gorge3Just after you emerge from the deepest water, you’re in the middle of this gorgeousness. It’s not more than 15 minutes to get there, but by the time you see this waterfall you know you’ve worked for it.

A few tips: I bought cheap water shoes on Amazon that I didn’t feel bad about throwing out – nobody wants to bring wet, smelly shoes home on the plane! I wore quick-dry clothes, and brought a towel and  a change of clothes for directly after. I brought a small backpack (that I had to carry over my head) with very few items. The camera went into a gallon-sized plastic bag, inside the backpack – just in case.

Have you hiked Oneonta Gorge? What other unique hikes have you done? Tell me in the comments!

 

California Dreaming on Pacific Coast Highway

When I was young, my family didn’t go on many vacations. I was introduced to the absolute wonders of traveling by my husband, who insisted that we take an “epic road trip” for our honeymoon. Oh, and it should be done in a convertible, he said.

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For a girl with little to no travel experience other than lazy beach vacations, I was nervous, to say the least. Where should I even begin to plan a trip like we envisioned? How would we get around? Would we be able to eat good, local food, or would we end up in tourist traps?

It was my first try at planning a trip sight-unseen, and I only had a few days of vacation to work with, so we decided to drive the coast of California. My husband and I each picked our “top priority” city – for me it was San Diego, for him it was San Francisco – and we planned the trip between the two cities.

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When planning a trip with limited time, it’s easy to convince yourself you can do 100 things if you simply maximize your time. The problem is, you really can’t – and you shouldn’t try to. If you’re a planner like me, you’ve written down all of the sites you want to see and the restaurants you want to try. But if you plan too much in too tight of a time frame, you lose the option to just enjoy the sites, linger over wine, spend an extra hour walking the beach hand in hand, or take the scenic route home. And by scenic route, I don’t mean jumping on the bus in the wrong direction and losing two hours on your way back to Coronado from La Jolla Cove. Although, that could happen, too.

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Now on to the good stuff – the highlights of our trip. We began in San Diego and spent two nights at a resort on Coronado, which was beautiful. Despite a few detours we did make it to La Jolla cove (pictured above), which I HIGHLY recommend to anyone visiting San Diego. We swam in the 70-degree Pacific Ocean alongside a few other brave swimmers while dozens of seals sunbathed nearby. We roamed the Gaslight district and laid on the beach. We strolled through residential neighborhoods and took a water taxi across the beautiful Coronado Bay. I could have spent another three days exploring the city, but the next leg of the trip was calling.

 

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Central Wine Country in Paso Robles, CA

 

Quick tip: if you’re renting a car one-way it can be much more expensive than dropping off and picking up at the same location. Consider picking up your rental car from the airport lot, and find out if your hotel offers a free shuttle service to the airport – ours did and it saved us a $45 cab fare.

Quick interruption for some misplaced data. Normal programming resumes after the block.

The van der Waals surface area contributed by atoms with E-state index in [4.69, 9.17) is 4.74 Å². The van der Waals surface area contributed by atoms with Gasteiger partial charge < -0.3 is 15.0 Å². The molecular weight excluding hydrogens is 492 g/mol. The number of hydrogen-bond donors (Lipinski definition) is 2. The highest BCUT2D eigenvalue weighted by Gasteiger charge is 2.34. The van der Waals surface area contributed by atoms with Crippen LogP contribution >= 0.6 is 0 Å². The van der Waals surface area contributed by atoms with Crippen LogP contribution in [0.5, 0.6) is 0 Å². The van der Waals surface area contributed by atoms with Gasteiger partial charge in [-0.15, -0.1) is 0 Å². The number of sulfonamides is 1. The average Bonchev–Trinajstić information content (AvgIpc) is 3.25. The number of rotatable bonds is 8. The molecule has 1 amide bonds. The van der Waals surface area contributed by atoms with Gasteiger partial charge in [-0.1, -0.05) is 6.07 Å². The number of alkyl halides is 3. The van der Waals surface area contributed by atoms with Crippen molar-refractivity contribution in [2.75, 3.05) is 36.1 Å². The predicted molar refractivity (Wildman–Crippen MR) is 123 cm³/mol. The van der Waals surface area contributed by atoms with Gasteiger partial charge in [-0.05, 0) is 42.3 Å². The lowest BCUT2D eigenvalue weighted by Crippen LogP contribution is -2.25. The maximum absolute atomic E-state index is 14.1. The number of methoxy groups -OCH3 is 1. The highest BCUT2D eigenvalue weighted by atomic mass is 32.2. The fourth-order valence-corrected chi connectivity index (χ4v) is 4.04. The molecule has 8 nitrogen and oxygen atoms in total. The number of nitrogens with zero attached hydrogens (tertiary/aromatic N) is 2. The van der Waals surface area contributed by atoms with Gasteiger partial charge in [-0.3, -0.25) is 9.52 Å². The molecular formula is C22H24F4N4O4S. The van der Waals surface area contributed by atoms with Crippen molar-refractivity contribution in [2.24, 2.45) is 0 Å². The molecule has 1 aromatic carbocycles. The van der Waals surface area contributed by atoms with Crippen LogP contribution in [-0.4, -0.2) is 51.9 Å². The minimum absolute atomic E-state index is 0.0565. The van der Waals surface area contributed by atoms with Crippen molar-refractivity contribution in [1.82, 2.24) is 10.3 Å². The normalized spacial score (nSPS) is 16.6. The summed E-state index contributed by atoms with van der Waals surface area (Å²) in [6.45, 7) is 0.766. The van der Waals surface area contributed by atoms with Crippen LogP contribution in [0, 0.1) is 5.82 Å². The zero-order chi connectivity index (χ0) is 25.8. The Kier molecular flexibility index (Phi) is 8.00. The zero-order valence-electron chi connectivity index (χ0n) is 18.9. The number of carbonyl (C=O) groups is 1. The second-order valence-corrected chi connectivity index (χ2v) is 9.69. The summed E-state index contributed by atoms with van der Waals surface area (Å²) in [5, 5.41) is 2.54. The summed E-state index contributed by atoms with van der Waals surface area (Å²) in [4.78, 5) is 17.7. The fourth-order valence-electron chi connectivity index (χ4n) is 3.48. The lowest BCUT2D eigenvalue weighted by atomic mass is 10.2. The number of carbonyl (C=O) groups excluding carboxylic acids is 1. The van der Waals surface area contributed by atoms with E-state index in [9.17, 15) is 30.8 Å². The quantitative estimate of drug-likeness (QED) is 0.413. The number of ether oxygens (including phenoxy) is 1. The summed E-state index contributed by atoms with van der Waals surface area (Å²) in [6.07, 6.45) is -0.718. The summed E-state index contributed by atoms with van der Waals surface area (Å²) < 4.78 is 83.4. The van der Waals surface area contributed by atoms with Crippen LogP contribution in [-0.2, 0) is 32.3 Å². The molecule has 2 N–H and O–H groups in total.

We drove 570 miles in two days, and stopped in several cities. One of my favorite things we did was to stop in Paso Robles to do a few wine tastings. It was 10 am, and the only place we found open at that hour for tastings was a small vineyard called Castoro Wine Cellars. My husband and I sat down at the bar and were greeted by a friendly woman who figured out we had no idea what we were doing within 30 seconds. She laughed along with us as she taught us the ins and outs of tasting wine, offering us food samples that paired well with the wines. It was an incredible experience in a beautiful part of the country, and I would go back in a heartbeat.

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During the drive in Big Sur – the views are INCREDIBLE, in case you haven’t heard – we found a few absolute gems thanks to recommendations from a friend who’d done the trip years earlier. First, we hopped out of the car in Julia Pfeiffer Burns State Park and hiked down for this view.

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Next we pulled into a small roadside restaurant called Nepenthe. Coffee, cheese, fruit, and this gorgeous scene were laid out in front of us as we indulged ourselves for an hour at their outdoor tables.

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When we made it San Francisco, we spent our days walking miles and miles through the city. We did take a trolley tour, which I loved, and spent a morning at Alcatraz. Touristy? Yes. Worth it? Absolutely.

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At the end of the trip, my husband (a graphic designer by trade) put together a video with the song that had become the anthem of our road trip. We took photos and video on our Canon Rebel T2i and mixed in a few shots from our iPhones. It was an incredible keepsake from our trip, and puts me right back into that California state of mind. You can view it here.

Have you driven the California coast? What were your favorite activities? Let me know in the comments!